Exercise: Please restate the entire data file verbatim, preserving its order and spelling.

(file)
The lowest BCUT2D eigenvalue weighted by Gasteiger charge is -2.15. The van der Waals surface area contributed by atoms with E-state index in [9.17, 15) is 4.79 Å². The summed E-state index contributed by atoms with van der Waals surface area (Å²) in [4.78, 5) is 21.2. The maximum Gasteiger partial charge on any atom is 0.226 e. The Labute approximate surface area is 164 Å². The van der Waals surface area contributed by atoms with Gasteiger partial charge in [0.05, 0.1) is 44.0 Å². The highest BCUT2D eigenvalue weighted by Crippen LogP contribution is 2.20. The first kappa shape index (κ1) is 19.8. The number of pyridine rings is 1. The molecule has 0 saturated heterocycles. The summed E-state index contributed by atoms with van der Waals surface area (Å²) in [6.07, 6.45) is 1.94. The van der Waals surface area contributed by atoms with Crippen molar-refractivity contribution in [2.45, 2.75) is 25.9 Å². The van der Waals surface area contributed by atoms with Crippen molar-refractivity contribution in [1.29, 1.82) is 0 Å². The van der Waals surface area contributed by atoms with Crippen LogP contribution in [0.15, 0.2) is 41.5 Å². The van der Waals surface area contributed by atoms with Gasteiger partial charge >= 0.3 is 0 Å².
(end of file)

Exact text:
The lowest BCUT2D eigenvalue weighted by Gasteiger charge is -2.15. The van der Waals surface area contributed by atoms with E-state index in [9.17, 15) is 4.79 Å². The summed E-state index contributed by atoms with van der Waals surface area (Å²) in [4.78, 5) is 21.2. The maximum Gasteiger partial charge on any atom is 0.226 e. The Labute approximate surface area is 164 Å². The van der Waals surface area contributed by atoms with Gasteiger partial charge in [0.05, 0.1) is 44.0 Å². The highest BCUT2D eigenvalue weighted by Crippen LogP contribution is 2.20. The first kappa shape index (κ1) is 19.8. The number of pyridine rings is 1. The molecule has 0 saturated heterocycles. The summed E-state index contributed by atoms with van der Waals surface area (Å²) in [6.07, 6.45) is 1.94. The van der Waals surface area contributed by atoms with Crippen molar-refractivity contribution in [2.45, 2.75) is 25.9 Å². The van der Waals surface area contributed by atoms with Crippen molar-refractivity contribution in [1.29, 1.82) is 0 Å². The van der Waals surface area contributed by atoms with Crippen LogP contribution in [0.15, 0.2) is 41.5 Å². The van der Waals surface area contributed by atoms with Gasteiger partial charge >= 0.3 is 0 Å².